Rather, I would like to hear a mature discussion about how our society can adapt to new realities in the job market: broadening automation and the globalization of manufacture (and now, even more web/phone servicing jobs) are real and permanent. Demand for full-time jobs that last and carry with them essential benefits exceeds, and will continue to exceed, the supply. "Job creators" are generally more focused in reducing employment expenses than in expanding them. Part-time jobs are a feature of the job landscape, more likely to increase than not, and our society is not well prepared to provide people who can only get, or can only manage, part-time work (even two or more such jobs) a stable way of life. Some creative thinking on solutions to this problem would be one of the greatest contributions government could make toward making American society work better.
Some types of meaningful jobs are going to expand--programming and systems design still remain strong. Employment in the arts and entertainment is ever broader and America's contribution to the global art scene remains prominent. Demand for people to care for the elderly will increase for some decades still. There are jobs for those with the right skills in many areas, but training and education--both public and private--are lagging behind the needs, and there is the question of who pays for that training.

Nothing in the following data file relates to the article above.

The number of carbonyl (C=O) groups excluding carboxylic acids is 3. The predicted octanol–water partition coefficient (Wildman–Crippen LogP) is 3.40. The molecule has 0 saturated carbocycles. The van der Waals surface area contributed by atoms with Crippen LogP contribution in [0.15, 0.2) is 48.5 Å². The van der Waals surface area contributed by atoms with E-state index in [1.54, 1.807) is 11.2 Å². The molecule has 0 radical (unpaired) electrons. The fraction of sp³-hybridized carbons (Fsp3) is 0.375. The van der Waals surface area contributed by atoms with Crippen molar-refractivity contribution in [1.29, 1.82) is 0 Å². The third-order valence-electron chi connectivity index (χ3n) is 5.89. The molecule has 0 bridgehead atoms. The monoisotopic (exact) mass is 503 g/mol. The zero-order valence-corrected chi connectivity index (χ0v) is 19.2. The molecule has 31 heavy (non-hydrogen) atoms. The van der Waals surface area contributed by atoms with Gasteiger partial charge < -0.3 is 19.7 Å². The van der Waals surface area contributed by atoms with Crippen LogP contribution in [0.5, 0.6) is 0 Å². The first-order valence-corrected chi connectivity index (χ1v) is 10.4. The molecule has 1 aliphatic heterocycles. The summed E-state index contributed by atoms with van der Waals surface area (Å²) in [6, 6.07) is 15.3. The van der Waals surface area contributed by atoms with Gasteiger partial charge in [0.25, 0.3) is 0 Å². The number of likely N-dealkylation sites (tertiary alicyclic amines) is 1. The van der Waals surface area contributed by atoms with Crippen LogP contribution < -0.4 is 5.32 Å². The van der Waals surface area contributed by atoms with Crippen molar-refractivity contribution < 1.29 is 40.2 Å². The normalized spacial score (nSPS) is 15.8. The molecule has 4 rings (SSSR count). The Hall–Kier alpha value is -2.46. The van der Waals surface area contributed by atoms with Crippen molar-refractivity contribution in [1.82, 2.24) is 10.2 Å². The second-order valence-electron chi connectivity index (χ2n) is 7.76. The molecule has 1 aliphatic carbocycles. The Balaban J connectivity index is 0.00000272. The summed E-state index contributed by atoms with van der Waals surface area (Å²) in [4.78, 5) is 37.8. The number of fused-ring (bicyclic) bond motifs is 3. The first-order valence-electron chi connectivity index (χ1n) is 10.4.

Islam Karimov, Phyllis Schafly -a couple of welcome departures. Karimov was the autocrat who ruled Uzbekistan since the breakup of the Soviet Union. He may have been "our" dictator, but the time for that kind of thinking is long past. Schafly was an extreme anti-feminist, right-wing rallying point for bad thinking since the '60's.; most recently, she advertised how much she liked Donald Trump. "Deplorable"!
Gene Wilder - Wilder was a versatile comedic actor--not one to tell jokes, but able to show the human side of lovable, slightly kooky, characters. His partnership with Mel Brooks led to classic movies ("Blazing Saddles", "Young Frankenstein", "The Producers"), and his portrayal of Willy Wonka remains the definitive one. He succumbed to the effects of Alzheimer's, the true dread malady of this age.